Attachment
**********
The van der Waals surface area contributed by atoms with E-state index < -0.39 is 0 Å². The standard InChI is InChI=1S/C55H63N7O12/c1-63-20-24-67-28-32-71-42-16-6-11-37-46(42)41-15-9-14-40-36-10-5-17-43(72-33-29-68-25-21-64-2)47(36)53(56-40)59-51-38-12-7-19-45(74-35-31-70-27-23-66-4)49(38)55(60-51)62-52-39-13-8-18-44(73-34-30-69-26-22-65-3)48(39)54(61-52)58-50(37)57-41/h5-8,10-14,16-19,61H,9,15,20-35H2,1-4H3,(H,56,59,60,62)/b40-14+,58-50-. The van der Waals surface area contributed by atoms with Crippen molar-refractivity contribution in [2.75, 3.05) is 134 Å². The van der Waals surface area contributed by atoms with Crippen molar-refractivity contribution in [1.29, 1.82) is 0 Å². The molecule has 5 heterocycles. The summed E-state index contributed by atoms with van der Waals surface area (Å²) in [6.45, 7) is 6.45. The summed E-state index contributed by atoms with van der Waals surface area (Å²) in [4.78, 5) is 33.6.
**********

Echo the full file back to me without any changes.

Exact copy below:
The van der Waals surface area contributed by atoms with E-state index < -0.39 is 0 Å². The standard InChI is InChI=1S/C55H63N7O12/c1-63-20-24-67-28-32-71-42-16-6-11-37-46(42)41-15-9-14-40-36-10-5-17-43(72-33-29-68-25-21-64-2)47(36)53(56-40)59-51-38-12-7-19-45(74-35-31-70-27-23-66-4)49(38)55(60-51)62-52-39-13-8-18-44(73-34-30-69-26-22-65-3)48(39)54(61-52)58-50(37)57-41/h5-8,10-14,16-19,61H,9,15,20-35H2,1-4H3,(H,56,59,60,62)/b40-14+,58-50-. The van der Waals surface area contributed by atoms with Crippen molar-refractivity contribution in [2.75, 3.05) is 134 Å². The van der Waals surface area contributed by atoms with Crippen molar-refractivity contribution in [1.29, 1.82) is 0 Å². The molecule has 5 heterocycles. The summed E-state index contributed by atoms with van der Waals surface area (Å²) in [6.45, 7) is 6.45. The summed E-state index contributed by atoms with van der Waals surface area (Å²) in [4.78, 5) is 33.6.